Just as – to tell the truth – it was a little tiresome hearing endlessly about adolescent angst (I had three kids who were teenagers at the same time) I’m pretty sure that it’s tiresome for those who love me to keep hearing my thoughts on retirement.  What’s a girl to do though? 

I was back at work today after having most of the summer off and I started out with the conviction that I wouldn’t raise the issue of retirement at all.  Lasted less than five minutes.  A colleague dropped by and the first question was “so, how many more days until you retire?”.  All day long people stopped in to ask how the summer had been and what I was planning to do in November (Antarctica – in December – is calling me if only I can find a cruise that doesn’t double it’s price because I’ll be travelling alone.  If you’d like to join me, do let me know!).  Okay, it’s true; partly they were checking out my office to see what they could “lift” as soon as I truly did leave the building.  This is one of those corporate culture things that happens where I work … a small round table being particularly high on everyone’s “find it” list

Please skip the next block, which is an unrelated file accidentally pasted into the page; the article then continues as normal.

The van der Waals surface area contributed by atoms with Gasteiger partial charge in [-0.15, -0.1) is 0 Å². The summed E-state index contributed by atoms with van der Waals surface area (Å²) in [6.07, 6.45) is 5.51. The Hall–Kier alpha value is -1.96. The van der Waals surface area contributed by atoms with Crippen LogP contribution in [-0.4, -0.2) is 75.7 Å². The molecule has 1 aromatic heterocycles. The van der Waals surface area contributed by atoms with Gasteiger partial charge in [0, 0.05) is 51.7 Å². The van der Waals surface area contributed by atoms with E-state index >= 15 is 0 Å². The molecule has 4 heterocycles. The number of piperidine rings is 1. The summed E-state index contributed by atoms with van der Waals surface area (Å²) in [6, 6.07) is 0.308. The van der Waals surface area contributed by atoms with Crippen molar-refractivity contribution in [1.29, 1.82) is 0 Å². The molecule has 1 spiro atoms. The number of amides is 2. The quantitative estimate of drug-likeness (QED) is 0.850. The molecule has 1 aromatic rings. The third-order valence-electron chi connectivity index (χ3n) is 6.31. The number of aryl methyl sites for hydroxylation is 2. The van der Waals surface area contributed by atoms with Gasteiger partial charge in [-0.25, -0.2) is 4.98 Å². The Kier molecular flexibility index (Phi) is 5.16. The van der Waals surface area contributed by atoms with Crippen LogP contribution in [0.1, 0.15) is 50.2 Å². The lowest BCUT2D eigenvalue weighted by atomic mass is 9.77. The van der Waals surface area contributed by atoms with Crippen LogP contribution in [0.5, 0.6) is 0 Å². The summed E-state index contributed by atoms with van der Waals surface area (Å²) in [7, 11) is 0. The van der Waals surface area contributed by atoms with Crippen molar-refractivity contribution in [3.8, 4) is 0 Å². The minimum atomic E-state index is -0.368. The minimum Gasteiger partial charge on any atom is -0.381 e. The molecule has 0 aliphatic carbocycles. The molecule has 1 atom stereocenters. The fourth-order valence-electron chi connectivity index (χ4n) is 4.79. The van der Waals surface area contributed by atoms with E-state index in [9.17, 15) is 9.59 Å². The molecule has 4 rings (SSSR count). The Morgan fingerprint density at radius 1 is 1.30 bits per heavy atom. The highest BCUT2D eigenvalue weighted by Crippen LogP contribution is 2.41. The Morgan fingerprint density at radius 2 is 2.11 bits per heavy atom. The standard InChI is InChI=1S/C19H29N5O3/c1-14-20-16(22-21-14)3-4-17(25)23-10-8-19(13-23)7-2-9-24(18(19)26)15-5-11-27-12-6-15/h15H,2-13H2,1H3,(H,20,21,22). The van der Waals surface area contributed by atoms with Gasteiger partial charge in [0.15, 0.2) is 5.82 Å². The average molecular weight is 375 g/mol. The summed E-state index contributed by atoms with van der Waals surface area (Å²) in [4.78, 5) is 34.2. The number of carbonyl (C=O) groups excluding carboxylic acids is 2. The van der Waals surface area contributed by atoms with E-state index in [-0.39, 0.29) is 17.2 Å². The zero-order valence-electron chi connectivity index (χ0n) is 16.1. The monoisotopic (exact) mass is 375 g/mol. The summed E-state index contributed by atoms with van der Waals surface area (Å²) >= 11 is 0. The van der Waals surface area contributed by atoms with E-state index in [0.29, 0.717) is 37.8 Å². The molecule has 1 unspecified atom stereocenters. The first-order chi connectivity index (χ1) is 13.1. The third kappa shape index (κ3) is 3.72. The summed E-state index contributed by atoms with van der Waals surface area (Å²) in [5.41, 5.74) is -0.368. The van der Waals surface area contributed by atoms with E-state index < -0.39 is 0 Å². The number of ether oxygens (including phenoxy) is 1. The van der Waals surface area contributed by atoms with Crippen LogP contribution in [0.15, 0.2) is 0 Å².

Maybe now that I’m back to work it will be easier because I just won’t have enough time to think about this.  Maybe.  But there is that stack of books on retirement that I’ve got waiting for me, more postings to write, more planning to do.  I know that two months will fly by, I know that my friends, family and colleagues will stick by me.  But oh my … are they all starting to wonder if I’ll ever be interested in anything other than retirement again?